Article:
Oregon State Bar Bulletin JULY 2013
The Authentic Self:
Moral Dissonance and the Practice of Law
By Don Lundberg
I was flattered to be asked to speak to the participants in the Indiana University McKinney School of Law’s National Professional Responsibility Moot Court Competition on March 15. It is in its second year and is the only national moot court competition with a focus on professional responsibility. There are any number of technical topics that could be the theme of such a speech. I chose, instead, to talk about lawyers. After all, the entire field of legal ethics is about how lawyers balance and reconcile competing demands on them from clients, courts, opposing parties, third parties and others. Think of this column as a rough draft of the speech that will have been presented in final form by the time it appears in print. I have written about similar topics before and apologize to readers who have grown tired of the subject.
One common conception of the role of the lawyer is that of an amoral client agent. That is, a lawyer acts in service of the client’s needs and interests and subverts his own worldview as a moral actor to the client’s. Lord Brougham is famously quoted as saying:
[A]n advocate, in the discharge of his duty, knows but one person in all the world, and that person is his client. To save that client by all means and expedients, and at all hazard and costs to other persons, and, amongst them, to himself, is his first and only duty; and in performing this duty he must not regard the alarm, the torments, the destruction which he may bring upon others.
2 Trial of Queen Caroline 8 (London, J. Robins & Co. Albion Press 1820-21).
As a modern construct, this overstates the case, of course. We are directed by the Rules of Professional Conduct in many instances to curb our zeal for clients in favor of duties to others. That may be easy to say, but any lawyer who has been faced with a difficult ethical dilemma will admit that de-prioritizing client interests in favor of others is daunting work.
As regards our own interests as independent moral actors, fortunately those interests usually align with our client’s. Occasionally they conflict, which is distressing. That is the topic of this column.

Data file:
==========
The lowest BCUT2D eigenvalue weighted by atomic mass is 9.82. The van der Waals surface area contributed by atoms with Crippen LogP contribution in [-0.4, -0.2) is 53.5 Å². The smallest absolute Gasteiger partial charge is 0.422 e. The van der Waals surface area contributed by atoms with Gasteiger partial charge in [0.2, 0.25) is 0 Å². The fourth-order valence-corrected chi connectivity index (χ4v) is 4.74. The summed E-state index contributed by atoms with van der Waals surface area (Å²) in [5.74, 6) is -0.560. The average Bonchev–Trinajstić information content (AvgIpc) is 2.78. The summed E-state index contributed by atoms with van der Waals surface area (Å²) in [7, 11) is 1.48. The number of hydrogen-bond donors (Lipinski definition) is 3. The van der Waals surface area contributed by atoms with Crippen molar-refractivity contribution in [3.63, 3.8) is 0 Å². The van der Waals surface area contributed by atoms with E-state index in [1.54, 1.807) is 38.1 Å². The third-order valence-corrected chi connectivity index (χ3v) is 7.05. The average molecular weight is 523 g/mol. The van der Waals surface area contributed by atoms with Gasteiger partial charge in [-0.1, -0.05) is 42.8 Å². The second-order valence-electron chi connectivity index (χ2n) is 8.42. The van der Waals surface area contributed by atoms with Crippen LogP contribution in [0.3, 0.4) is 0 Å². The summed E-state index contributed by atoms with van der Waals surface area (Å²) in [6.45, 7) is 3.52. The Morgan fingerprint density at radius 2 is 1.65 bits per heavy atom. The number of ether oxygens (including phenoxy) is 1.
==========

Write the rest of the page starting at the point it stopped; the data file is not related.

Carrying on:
No lawyer can credibly say he has never had a fundamental disagreement with a client over the basic morality of the client’s cause. I call this friction between lawyer and client perspectives “moral dissonance.” Moral dissonance is not something to be taken lightly. We can tolerate a certain amount of it in our professional lives, but too much of a disconnect between our personal values and the values we promote as client advocates leads to profound unhappiness or cynicism.
Part of the hard work of lawyering is to develop mechanisms to cope with the moral dissonance we inevitably experience. We do so by turning down clients or withdrawing from certain legal representations. We find other ways to bridge the gap between our own values and those of our clients by, for example, seizing on other important, but more abstract, reasons why our work is worthwhile — such as, perhaps, in the case of criminal defense lawyers, it protects individuals from the dangers of unchecked power of the State.
Differing Values as a Conflict of Interest
Sometimes moral dissonance has implications for our duties under the Rules of Professional Conduct. Rule 1.7 tells us that we must decline to represent clients if there is a significant risk that our own interests will materially limit our representation of clients. Does this mean that lawyers are faced with a binary choice to represent clients in complete disregard of our own moral sensibilities or to not represent them at all? In certain cases, yes, but the Rules of Professional Conduct leave room for lawyers to bring their own moral values into play in representing clients — a topic I would like to discuss. Lawyers do not have to be moral eunuchs.
Lawyer as Ethical Provocateur
A rarely considered Rule of Professional Conduct is Rule 2.1, which describes the role of the lawyer as client advisor. It states: “In representing a client, a lawyer shall exercise independent professional judgment and render candid advice. In rendering advice, a lawyer may refer not only to law but to other considerations such as moral, economic, social and political factors, that may be relevant to the client’s situation.”
Lawyers are not permitted to use their own moral sensibilities to trump client instructions that are legal and do not violate the Rules of Professional Conduct. That would be a conflict of interest. But lawyers are encouraged by the rules to engage in moral dialogue with clients to assist them in thinking through the choices to be made during a legal representation.
That said, this is something that lawyers must approach with great humility. Lawyers who arrogantly believe they have a corner on the morality market are more dangerous to clients than lawyers who shy away from bringing moral and other nonlegal considerations into play in counseling their clients.
Moral Repugnance and Terminating Representation